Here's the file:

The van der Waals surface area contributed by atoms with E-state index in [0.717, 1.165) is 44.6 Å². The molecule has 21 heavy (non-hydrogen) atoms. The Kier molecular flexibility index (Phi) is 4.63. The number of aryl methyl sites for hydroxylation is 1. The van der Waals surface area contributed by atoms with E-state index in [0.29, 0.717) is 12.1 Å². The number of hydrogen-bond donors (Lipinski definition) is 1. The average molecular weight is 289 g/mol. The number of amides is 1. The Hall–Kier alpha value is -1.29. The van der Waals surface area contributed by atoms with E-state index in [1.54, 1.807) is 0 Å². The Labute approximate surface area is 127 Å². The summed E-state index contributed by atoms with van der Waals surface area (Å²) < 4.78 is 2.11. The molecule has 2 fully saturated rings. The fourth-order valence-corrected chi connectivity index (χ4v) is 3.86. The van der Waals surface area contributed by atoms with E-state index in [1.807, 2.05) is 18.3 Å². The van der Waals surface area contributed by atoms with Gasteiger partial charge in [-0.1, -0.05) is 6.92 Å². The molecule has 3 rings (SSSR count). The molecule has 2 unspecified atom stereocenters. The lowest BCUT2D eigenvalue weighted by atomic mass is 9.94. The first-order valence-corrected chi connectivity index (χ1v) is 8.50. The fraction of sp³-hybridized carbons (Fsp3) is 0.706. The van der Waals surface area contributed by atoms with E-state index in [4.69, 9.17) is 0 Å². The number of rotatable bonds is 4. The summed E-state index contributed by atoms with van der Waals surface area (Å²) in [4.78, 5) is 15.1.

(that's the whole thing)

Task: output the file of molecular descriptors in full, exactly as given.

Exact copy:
The van der Waals surface area contributed by atoms with E-state index in [0.717, 1.165) is 44.6 Å². The molecule has 21 heavy (non-hydrogen) atoms. The Kier molecular flexibility index (Phi) is 4.63. The number of aryl methyl sites for hydroxylation is 1. The van der Waals surface area contributed by atoms with E-state index in [0.29, 0.717) is 12.1 Å². The number of hydrogen-bond donors (Lipinski definition) is 1. The average molecular weight is 289 g/mol. The number of amides is 1. The Hall–Kier alpha value is -1.29. The van der Waals surface area contributed by atoms with E-state index in [1.54, 1.807) is 0 Å². The Labute approximate surface area is 127 Å². The summed E-state index contributed by atoms with van der Waals surface area (Å²) < 4.78 is 2.11. The molecule has 2 fully saturated rings. The fourth-order valence-corrected chi connectivity index (χ4v) is 3.86. The van der Waals surface area contributed by atoms with E-state index in [1.807, 2.05) is 18.3 Å². The van der Waals surface area contributed by atoms with Gasteiger partial charge in [-0.1, -0.05) is 6.92 Å². The molecule has 3 rings (SSSR count). The molecule has 2 unspecified atom stereocenters. The lowest BCUT2D eigenvalue weighted by atomic mass is 9.94. The first-order valence-corrected chi connectivity index (χ1v) is 8.50. The fraction of sp³-hybridized carbons (Fsp3) is 0.706. The van der Waals surface area contributed by atoms with E-state index in [4.69, 9.17) is 0 Å². The number of rotatable bonds is 4. The summed E-state index contributed by atoms with van der Waals surface area (Å²) in [4.78, 5) is 15.1.